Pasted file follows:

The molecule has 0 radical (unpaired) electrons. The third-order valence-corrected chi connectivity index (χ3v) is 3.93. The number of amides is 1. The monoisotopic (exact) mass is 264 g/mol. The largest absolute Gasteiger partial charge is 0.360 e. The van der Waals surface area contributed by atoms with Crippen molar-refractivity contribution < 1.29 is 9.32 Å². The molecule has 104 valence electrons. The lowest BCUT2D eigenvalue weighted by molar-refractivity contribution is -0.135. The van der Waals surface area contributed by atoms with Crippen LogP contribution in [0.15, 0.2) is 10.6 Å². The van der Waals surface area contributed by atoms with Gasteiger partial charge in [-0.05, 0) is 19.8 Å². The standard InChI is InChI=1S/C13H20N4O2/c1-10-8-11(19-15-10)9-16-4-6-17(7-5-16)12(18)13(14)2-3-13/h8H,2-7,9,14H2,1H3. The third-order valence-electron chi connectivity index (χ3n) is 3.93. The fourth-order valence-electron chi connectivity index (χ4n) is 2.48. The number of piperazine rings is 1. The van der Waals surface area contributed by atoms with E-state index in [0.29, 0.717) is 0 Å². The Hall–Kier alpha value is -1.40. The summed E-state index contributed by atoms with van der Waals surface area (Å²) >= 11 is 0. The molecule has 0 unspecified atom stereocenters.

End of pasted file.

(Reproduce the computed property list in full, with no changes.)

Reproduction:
The molecule has 0 radical (unpaired) electrons. The third-order valence-corrected chi connectivity index (χ3v) is 3.93. The number of amides is 1. The monoisotopic (exact) mass is 264 g/mol. The largest absolute Gasteiger partial charge is 0.360 e. The van der Waals surface area contributed by atoms with Crippen molar-refractivity contribution < 1.29 is 9.32 Å². The molecule has 104 valence electrons. The lowest BCUT2D eigenvalue weighted by molar-refractivity contribution is -0.135. The van der Waals surface area contributed by atoms with Crippen LogP contribution in [0.15, 0.2) is 10.6 Å². The van der Waals surface area contributed by atoms with Gasteiger partial charge in [-0.05, 0) is 19.8 Å². The standard InChI is InChI=1S/C13H20N4O2/c1-10-8-11(19-15-10)9-16-4-6-17(7-5-16)12(18)13(14)2-3-13/h8H,2-7,9,14H2,1H3. The third-order valence-electron chi connectivity index (χ3n) is 3.93. The fourth-order valence-electron chi connectivity index (χ4n) is 2.48. The number of piperazine rings is 1. The van der Waals surface area contributed by atoms with E-state index in [0.29, 0.717) is 0 Å². The Hall–Kier alpha value is -1.40. The summed E-state index contributed by atoms with van der Waals surface area (Å²) >= 11 is 0. The molecule has 0 unspecified atom stereocenters.